“You’re only as good and as alive as your fixer,” Dorothy said.

Somini added, “And your driver.”

Kim said, “I told Farouq, ‘It’s your game. It’s what you are comfortable with. It’s important to listen.’ ” She added that if things got dicey, she knew she could fly out. But her fixer had to stay.

The panel confirmed that they were aware of their friends being colleagues working for other news outlets. They viewed their situation as professionals who wanted to tell the best story as opposed to telling the story or stories better than their peers. “People who backstab don’t make it far,” Kim said. “If you’re lucky, your career will be long. You should build camaraderie because you need each other.”

All three women agreed that they were far better received than most would imagine. Most of the top reporters in Afghanistan are women. They, as women, knew that they could get better interviews with women and men alike. “Most people were thrilled to talk to an American about the president and politics,” she said. “There were times where I wore the abaya and the burka and brown lenses. They want to see you. You wear what you have to wear to get the story just like you would if you were interviewing a college kid on campus. You’d dress like them.”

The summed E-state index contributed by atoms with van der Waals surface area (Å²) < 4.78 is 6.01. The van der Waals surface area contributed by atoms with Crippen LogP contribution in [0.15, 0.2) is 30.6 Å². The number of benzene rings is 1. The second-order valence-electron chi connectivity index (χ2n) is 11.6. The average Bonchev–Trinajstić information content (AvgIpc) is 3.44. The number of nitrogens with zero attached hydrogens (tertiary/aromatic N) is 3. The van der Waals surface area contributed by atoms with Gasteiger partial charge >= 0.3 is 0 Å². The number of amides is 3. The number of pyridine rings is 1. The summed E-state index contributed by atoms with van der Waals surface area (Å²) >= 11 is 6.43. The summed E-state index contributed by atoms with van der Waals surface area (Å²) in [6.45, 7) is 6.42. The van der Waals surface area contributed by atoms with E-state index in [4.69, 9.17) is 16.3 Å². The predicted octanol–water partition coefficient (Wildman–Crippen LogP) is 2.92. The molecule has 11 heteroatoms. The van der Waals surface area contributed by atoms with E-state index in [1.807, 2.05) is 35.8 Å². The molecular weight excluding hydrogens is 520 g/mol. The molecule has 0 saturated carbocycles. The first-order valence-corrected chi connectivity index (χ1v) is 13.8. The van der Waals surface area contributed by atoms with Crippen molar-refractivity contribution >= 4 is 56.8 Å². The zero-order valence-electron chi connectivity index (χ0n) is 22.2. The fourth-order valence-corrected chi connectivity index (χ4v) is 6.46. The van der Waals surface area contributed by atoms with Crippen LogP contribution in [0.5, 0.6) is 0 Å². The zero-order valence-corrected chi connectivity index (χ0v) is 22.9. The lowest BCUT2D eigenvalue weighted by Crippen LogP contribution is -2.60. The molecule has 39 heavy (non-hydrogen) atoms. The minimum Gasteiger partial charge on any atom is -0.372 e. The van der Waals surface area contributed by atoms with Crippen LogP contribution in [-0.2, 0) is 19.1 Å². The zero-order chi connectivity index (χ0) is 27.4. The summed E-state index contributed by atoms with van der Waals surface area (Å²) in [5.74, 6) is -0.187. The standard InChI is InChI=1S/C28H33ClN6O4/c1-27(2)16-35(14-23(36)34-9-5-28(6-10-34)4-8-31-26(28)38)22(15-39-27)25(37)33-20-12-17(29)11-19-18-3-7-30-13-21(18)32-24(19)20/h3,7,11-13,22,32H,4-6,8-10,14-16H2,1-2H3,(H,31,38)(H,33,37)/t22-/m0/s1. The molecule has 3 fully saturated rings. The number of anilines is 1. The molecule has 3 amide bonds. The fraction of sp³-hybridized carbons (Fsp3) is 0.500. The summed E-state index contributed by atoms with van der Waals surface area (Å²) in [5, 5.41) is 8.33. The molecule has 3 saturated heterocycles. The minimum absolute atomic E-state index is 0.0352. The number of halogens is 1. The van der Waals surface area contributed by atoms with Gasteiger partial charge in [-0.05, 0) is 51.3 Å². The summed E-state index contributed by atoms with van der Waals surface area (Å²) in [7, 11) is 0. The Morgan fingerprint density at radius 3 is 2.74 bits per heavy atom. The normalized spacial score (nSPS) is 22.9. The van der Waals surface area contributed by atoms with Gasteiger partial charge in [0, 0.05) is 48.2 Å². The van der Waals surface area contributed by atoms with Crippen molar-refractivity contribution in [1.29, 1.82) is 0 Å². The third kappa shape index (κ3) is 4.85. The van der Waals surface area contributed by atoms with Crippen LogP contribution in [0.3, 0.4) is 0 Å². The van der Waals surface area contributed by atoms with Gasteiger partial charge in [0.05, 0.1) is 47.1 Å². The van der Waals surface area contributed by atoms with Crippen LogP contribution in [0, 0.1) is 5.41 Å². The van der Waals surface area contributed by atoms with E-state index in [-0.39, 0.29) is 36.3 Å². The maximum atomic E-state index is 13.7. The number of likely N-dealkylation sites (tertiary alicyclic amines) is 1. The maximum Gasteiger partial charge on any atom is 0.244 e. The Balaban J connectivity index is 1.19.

Regarding the safety of today’s journalists, Dorothy, who knows better than anyone, addressed how unsafe it is out there today. “It’s more dangerous in places where they are trying to control the message and the narrative. As a storyteller, they will take you out. More and more we are the front line. Journalists are being used as part of terror organizations.”

The panel said none of them would go to Syria if they were assigned. They added that because they cannot cover the story from the inside of the country – from the front line – they have to rely on technology to relay messages and report from afar.